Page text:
Asia is home to some of the world’s biggest waterways, from the Ganges and the Indus in India to the Yangtze and Mekong originating in China, that snake for thousands of kilometers. They support the livelihoods of vast numbers of farmers and fishermen, and supply drinking water to billions of people, but have come under unprecedented pressure in recent years.

Higher temperatures are causing glaciers that feed the rivers to shrink, threatening water supplies and also increasing the chances of landslides and floods, while critics blame dam building and pollution for damaging fragile ecosystems.

Rivers are really at risk from development projects, dumping of solid waste and liquid waste, sand mining and stone mining,   Himanshu Thakkar, from the South Asia Network on Dams, Rivers and People are very much dependent on these rivers. In regions like the Himalaya, the problem of rising temperatures is three-fold:

  • It leads to the melting of mountain glaciers, which can spark floods.
  • It also decreases glacial coverage, which leads to a reduction in the long-term availability of water for people, agriculture, and hydropower.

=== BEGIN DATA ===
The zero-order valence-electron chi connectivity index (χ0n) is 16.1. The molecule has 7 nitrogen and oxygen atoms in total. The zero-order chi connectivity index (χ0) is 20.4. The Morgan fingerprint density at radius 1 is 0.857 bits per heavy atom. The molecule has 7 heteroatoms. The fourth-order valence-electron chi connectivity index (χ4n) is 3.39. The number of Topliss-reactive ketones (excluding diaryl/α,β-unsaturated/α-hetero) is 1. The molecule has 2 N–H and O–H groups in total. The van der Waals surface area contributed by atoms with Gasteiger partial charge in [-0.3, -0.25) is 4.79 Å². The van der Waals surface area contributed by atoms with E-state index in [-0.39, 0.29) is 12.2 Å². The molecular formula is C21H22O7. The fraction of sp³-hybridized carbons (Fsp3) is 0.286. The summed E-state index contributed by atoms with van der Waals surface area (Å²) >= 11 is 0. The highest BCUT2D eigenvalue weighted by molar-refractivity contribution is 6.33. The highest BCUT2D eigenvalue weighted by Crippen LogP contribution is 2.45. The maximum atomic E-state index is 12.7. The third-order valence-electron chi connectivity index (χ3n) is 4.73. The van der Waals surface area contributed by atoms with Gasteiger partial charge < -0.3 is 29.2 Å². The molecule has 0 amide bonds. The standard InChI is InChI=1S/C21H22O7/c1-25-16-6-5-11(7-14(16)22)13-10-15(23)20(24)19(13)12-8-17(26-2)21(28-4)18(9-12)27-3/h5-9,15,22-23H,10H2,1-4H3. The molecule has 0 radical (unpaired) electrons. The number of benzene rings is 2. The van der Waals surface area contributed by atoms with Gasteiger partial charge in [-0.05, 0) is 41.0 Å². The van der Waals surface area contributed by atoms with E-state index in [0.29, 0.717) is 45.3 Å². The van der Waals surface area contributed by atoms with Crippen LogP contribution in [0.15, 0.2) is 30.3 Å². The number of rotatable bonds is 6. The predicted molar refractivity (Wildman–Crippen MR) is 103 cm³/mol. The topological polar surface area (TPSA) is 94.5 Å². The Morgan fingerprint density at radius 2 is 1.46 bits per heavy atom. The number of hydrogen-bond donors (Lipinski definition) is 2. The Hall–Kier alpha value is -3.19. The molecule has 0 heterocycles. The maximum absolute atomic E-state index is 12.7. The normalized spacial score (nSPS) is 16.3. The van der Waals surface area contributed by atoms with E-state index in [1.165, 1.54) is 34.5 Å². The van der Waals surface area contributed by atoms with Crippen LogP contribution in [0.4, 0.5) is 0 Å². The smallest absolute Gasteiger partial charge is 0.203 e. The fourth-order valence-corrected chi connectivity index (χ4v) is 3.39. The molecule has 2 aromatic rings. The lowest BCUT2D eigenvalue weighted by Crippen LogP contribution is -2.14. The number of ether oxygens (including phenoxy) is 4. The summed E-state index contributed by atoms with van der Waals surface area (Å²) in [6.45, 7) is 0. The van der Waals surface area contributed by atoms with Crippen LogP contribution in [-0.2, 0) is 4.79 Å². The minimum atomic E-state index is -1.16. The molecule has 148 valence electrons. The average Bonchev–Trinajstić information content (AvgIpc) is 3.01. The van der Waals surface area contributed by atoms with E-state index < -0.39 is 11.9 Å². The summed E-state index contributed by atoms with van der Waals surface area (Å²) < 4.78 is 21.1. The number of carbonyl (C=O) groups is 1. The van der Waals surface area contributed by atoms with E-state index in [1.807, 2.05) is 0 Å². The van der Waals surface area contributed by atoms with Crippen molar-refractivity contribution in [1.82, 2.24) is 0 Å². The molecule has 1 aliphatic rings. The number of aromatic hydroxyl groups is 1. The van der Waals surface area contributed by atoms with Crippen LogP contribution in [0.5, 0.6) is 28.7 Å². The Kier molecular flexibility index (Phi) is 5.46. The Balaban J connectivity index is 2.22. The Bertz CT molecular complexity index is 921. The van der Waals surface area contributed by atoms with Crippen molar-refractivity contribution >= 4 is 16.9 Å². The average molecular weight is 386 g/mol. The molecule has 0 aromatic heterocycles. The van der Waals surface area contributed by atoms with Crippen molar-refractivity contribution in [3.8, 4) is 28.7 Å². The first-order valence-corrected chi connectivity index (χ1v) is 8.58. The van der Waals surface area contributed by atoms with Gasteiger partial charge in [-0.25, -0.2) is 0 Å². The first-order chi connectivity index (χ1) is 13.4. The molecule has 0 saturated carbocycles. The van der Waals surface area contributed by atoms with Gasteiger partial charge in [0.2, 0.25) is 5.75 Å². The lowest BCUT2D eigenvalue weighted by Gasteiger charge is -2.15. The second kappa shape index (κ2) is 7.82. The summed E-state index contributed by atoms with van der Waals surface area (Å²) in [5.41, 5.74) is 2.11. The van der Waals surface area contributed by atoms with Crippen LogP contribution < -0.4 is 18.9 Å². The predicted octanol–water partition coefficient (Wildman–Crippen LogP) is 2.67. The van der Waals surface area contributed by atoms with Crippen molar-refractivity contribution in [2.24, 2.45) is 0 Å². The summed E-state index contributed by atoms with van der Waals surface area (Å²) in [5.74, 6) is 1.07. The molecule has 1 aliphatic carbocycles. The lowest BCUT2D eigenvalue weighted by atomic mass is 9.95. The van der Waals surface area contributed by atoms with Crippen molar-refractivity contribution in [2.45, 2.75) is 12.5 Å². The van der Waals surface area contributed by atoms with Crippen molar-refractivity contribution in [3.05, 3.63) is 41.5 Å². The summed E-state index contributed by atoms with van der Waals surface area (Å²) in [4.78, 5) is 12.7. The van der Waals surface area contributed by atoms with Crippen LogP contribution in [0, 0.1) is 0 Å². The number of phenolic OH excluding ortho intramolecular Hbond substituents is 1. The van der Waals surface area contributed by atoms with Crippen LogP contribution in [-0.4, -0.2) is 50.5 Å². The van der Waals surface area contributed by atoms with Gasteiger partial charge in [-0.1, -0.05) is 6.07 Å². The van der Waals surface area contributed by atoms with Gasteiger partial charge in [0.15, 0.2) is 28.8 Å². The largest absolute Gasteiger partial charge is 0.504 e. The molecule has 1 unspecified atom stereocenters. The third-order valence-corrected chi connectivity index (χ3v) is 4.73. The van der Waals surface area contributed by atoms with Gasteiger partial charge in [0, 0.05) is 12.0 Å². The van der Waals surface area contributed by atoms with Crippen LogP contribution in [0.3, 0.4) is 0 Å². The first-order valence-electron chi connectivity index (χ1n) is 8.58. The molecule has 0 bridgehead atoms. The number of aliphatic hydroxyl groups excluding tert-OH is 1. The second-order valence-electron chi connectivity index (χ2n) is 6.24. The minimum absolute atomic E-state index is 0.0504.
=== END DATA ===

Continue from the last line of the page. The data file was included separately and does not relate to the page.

• As glacier cover reduces and the area is replaced by water or land and hence the land Corrosion started.

Glaciers are often referred to as the “water towers” of the world, with half of humanity depending on mountains for their water needs. The Tibetan Plateau alone is the source of 10 of Asia’s biggest rivers and provides water to 1.35 billion people, or 20 per cent of the world’s population.

The incident raises questions about developing a region that is vulnerable to climate change. The IPPC’s Special Report on Oceans and Cryosphere warned that glacier retreat could increase the risk of landslides, floods and cascading events in regions where these disasters were previously unheard.

In the Paris Agreement, Member States committed to limit global temperature increases to well below 2°C, and preferably to 1.5°C, compared to pre-industrial levels. Slowing global warming would help save glaciers, but countries must also prepare mountain ecosystems for an unavoidable increase in temperatures. Steps need to be taken otherwise there will be a regret at the end.